Return to Help Index
Cooking Tips
Can I cook a whole goose on a rotisserie?
  Goose can successfully be cooked on a rotisserie. Be aware that as a waterfowl, your goose will have more fat rendering from it than a chicken or a turkey. You must take extra care in checking and draining your drip pan/reservoir. Please follow the manufacturer's directions for draining fat from the drip pan.
Can I cook my goose in a convection oven?
  Yes. Input the time and temperature listed in your standard recipe into this handy online calculator for quick conversion.

http://convection-calculator.com
Can I stuff my goose?
  Absolutely, as long as you adhere to strict safety instructions.
  • Clean the bird thoroughly inside and out with water, then pat dry with a paper towel before inserting the stuffing.
  • Cook raw stuffing ingredients before mixing them with the dry ingredients and inserting them in the goose.
  • Loosely fill the neck and body cavities by spooning the stuffing mixture into these areas. It is crucial that the body cavity is not packed tightly because it will expand as moisture is absorbed. Too much stuffing could prevent the poultry meat from being properly and thoroughly cooked Use a meat thermometer.
  • Cook until stuffing reaches a temperature of 165°F and goose reaches a temperature of at least 185°F deep in thigh meat.
Do I need to baste my goose?
  No.  Some recipes call for basting, but it is not essential for a tender, juicy goose.
Do I need to roast my goose on a rack?
  Yes! As a waterfowl, your goose will have more fat rendering from it than a chicken or a turkey. You need to have your goose elevated to keep the bird above the juices/fat which accumulates in the bottom of the roaster.

You may need to periodically siphon off some of the juices from the pan - we've found that a bulb baster works well for this. If you do not have a rack, you can successfully improvise by placing two small ovenproof saucers or bowls upside down in the bottom of the roaster and placing your goose on top of them.
How big of a roaster do I need for a goose?
  Below are approximate dimensions of the pan needed for each goose size range. Remember, to keep your goose from smoking, you'll need a roaster large enough so no part of the goose hangs over any edge of the pan.

Size Length (in) Width (in) Height (in)
8-10 lb 14.5 7 5.25
10-12 lb 14.75 7.75 5.75
12-14 lb 15.75 7.75 6
14-16 lb 16.5 8 6

How do I know when my goose is done?
  Goose is best when it reaches at least 185°F when temperature is taken deep in the thigh meat.  At this temperature the juices will run clear, the legs will move easily in the sockets, and the meat will nearly fall off the bones.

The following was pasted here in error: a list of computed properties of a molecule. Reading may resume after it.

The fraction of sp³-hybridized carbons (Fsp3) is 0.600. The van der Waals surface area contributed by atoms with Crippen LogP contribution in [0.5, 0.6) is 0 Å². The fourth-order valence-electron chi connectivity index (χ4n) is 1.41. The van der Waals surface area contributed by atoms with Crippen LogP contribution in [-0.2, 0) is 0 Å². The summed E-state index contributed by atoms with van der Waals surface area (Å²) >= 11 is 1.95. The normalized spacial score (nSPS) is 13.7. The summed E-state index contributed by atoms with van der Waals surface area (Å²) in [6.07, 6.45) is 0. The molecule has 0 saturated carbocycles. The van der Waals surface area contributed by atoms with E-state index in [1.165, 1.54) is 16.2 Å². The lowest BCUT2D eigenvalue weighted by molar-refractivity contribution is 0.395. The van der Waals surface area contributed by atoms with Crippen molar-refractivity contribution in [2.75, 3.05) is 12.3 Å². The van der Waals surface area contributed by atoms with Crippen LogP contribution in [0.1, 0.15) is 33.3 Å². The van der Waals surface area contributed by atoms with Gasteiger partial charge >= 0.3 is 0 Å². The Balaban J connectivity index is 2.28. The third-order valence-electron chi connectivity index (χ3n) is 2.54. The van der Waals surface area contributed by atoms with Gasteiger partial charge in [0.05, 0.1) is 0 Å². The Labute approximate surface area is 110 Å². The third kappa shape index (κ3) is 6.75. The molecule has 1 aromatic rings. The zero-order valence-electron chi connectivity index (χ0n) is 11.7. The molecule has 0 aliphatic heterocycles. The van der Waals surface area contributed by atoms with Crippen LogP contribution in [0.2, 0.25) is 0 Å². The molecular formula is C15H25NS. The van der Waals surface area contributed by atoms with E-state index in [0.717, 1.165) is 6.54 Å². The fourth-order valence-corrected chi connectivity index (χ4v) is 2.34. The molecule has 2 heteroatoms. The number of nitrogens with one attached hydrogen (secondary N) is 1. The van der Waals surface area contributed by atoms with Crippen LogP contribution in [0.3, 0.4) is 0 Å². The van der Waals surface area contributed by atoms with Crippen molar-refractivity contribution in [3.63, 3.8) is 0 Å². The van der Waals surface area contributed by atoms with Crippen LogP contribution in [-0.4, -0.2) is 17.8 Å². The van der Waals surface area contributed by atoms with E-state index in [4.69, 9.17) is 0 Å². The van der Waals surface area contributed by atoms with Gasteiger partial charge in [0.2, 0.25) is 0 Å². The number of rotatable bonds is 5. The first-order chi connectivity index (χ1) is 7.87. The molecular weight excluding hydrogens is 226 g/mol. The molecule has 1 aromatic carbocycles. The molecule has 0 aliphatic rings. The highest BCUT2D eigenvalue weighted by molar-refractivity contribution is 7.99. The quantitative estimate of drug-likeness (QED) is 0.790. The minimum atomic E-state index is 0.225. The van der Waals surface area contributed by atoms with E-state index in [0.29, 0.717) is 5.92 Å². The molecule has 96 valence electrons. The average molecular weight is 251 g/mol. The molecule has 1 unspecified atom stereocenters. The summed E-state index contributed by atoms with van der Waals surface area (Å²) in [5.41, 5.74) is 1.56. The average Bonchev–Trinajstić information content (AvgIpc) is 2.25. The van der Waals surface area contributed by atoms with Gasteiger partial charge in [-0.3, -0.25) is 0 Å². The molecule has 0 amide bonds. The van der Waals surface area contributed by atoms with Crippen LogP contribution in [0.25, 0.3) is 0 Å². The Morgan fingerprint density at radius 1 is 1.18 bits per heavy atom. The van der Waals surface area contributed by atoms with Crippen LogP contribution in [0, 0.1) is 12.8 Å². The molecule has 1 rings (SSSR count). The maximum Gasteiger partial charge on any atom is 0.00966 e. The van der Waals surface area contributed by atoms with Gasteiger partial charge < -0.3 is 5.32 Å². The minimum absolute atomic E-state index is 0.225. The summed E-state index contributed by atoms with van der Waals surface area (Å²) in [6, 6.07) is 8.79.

How long can leftovers be stored?
 
  • Leftover poultry should be removed from the bones and refrigerated in containers within 2 hours of roasting.
  • Leftovers may be kept 3 to 4 days in the refrigerator or frozen 3 to 4 months.
  • See Our Recipes Section- The Day After for visit our Pinterest page for a ideas on ways to serve leftovers (should there be any).
How much goose should I buy?
  You will need approximately 1.5 lbs of raw frozen goose (Whetstone Valley and All-American Holiday Brands) for each 6-8 ounce serving of meat.

Example: To serve 8 people, you will need approximately 12 lbs of frozen goose.

For Whole Smoked Goose and the Pre-Roasted Goose, allow approximately 1 frozen pound per 6-ounce serving.
Is goose difficult to prepare?
  No - simple cooking instructions can be found on the back of all of our whole geese packages. However for the more adventurous chef, there are numerous recipes on our website and our Pinterest page, which range from simple to quite elaborate!

Want it even easier? If cooking a goose from scratch still seems daunting, try a Whole Smoked Goose or a Pre-Roasted Goose - ready in 60-90 minutes with virtually no prep work or cleanup.
Once thawed, how long before I need to cook my goose?
  Once thawed, we recommend to cook your bird within 2-3 days.
Thaw Time
  Thawing Method:

Goose Size In Refrigerator In Cool Water
6-10 lbs 1- 1 ½ days 4-6 hours
10-14 lbs 1 ½ - 2 days 6-8 hours

What do I do with the giblets and neck?
  Goose giblets and necks are often used for making Giblet Gravy, Stuffing and for making soup stock. We also have a number of recipes on our Pinterest page to check out.
What is the best way to store my frozen raw goose or capon?
  Store your uncooked goose or capon in the freezer until ready to thaw for cooking.